There is a story about an old and wise magician who had a mouse. The mouse was tiny and very afraid of a cat who would stop by now and then and frighten the mouse. The magician would chase the cat away every time and keep the mouse safe. But at some point, he got tired of doing so and turned the mouse into a cat so it would be safe and without fear. That worked for a while. But soon, a wild dog discovered the cat and would stop by late in the evenings and at night and terrorize the cat. Once again, the magician had to step in and, this time, turn the mouse into a dog. Again, it worked, but only for a while. This happened over and over until he decided to solve the problem once and for all by turning the mouse into a mighty lion. Surely, nothing and nobody would be able to frighten a lion roaming free and roaring with power. But soon, he learned that he was wrong again and nothing could change the heart of a mouse.
There is a crisis, a crisis of identity running deep into the very fabric of our communities and families and affecting the lives of our youth. The enormous variation of pressures from society and culture delude and distort our childrens’ understanding of identity, self-worth and who they are. The youth is pressured to think that they must fit by conforming their views and behavior towards gender, acceptable relationship and family models, religion, sexuality, what they like, how they act or face the possibility of social alienation and shame. Physical and circumstantial change is always proposed as a solution and remedy. But this sets our children on a dangerous path that leads nowhere and eventually results in a profound disappointment, heartbreak and grief.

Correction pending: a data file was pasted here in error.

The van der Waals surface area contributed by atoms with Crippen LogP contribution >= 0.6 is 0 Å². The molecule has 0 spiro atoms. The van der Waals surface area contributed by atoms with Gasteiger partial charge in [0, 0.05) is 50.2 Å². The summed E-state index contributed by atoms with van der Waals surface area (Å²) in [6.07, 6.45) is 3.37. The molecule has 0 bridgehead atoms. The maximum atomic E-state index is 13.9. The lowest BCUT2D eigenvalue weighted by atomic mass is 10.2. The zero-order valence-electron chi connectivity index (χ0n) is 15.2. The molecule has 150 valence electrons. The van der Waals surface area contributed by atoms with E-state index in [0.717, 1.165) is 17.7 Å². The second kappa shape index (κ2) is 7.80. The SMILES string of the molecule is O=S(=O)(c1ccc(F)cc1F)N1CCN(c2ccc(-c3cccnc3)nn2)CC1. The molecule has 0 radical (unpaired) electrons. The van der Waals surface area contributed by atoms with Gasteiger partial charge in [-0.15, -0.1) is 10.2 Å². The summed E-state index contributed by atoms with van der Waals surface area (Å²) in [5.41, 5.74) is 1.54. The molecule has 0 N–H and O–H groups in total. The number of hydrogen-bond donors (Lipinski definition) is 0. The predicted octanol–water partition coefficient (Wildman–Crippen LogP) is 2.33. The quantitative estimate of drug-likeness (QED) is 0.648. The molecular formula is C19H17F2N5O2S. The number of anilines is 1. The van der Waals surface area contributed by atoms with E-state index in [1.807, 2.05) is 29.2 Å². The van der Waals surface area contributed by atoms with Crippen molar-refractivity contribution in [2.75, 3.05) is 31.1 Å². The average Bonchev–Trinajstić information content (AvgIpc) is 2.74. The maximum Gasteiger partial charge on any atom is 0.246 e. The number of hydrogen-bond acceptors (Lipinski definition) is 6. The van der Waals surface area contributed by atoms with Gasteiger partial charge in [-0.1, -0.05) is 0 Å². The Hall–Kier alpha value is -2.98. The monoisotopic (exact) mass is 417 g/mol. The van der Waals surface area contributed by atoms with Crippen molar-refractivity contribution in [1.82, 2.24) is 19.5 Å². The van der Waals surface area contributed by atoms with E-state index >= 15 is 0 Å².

As Christians, we recognize that no amount of physical and external change can ever change our hearts or how we feel about ourselves. We know and believe that no supernatural power or force in this universe has the power to change a human heart but only God. Therefore, it is so important for us as parents, families and Christian communities to equip, empower and guide our children to the true source of meaningful and true transformation – God in whose image and likeness they were created.
From the spiritual point of view identity, personal change and transformation are equally important topics. But here we see that the Bible and the church offer a radically different perspective, one where inner change and transformation is not physical, circumstantial, temporary and external but permanent, complete and centered on God. “I will give you a new heart and put a new spirit in you” (Ez. 36:26) echoes the voice and promise of the Lord through the pages of the Bibles.
Last week we celebrated the nativity and baptism of our Lord with a water blessing service, pouring a holy Myron into it and proclaiming that by doing so, the water transformed into an instrument of physical and spiritual healing and joy. Interestingly, a week after this the church assigns the story of Wedding of Cana as the Scripture reading for this Sunday, where we see how the Lord transformed the water into wine saving the newlyweds from the shame and humiliation of running out of wine during their wedding ceremony.
Christ did not simply bless the water or purify it in some way but utterly changed and transformed it on a molecular level into something entirely different, far more precious and desirable – wine. We believe in the God of utter and complete transformation. The changes He ushers into our lives when we turn to Him and invite Him into our lives are never cosmetic or temporary but permanent and beautiful in every way. Only He, as our creator and heavenly Father, has the right and power to truly transfigure our identity into something so bright and beautiful that we never thought and dreamed we could become and be. This is something we should remember and teach our children, guiding them to their true friend and role model, who will never disappoint and let them down, to whom glory and honor today and forever, amen.
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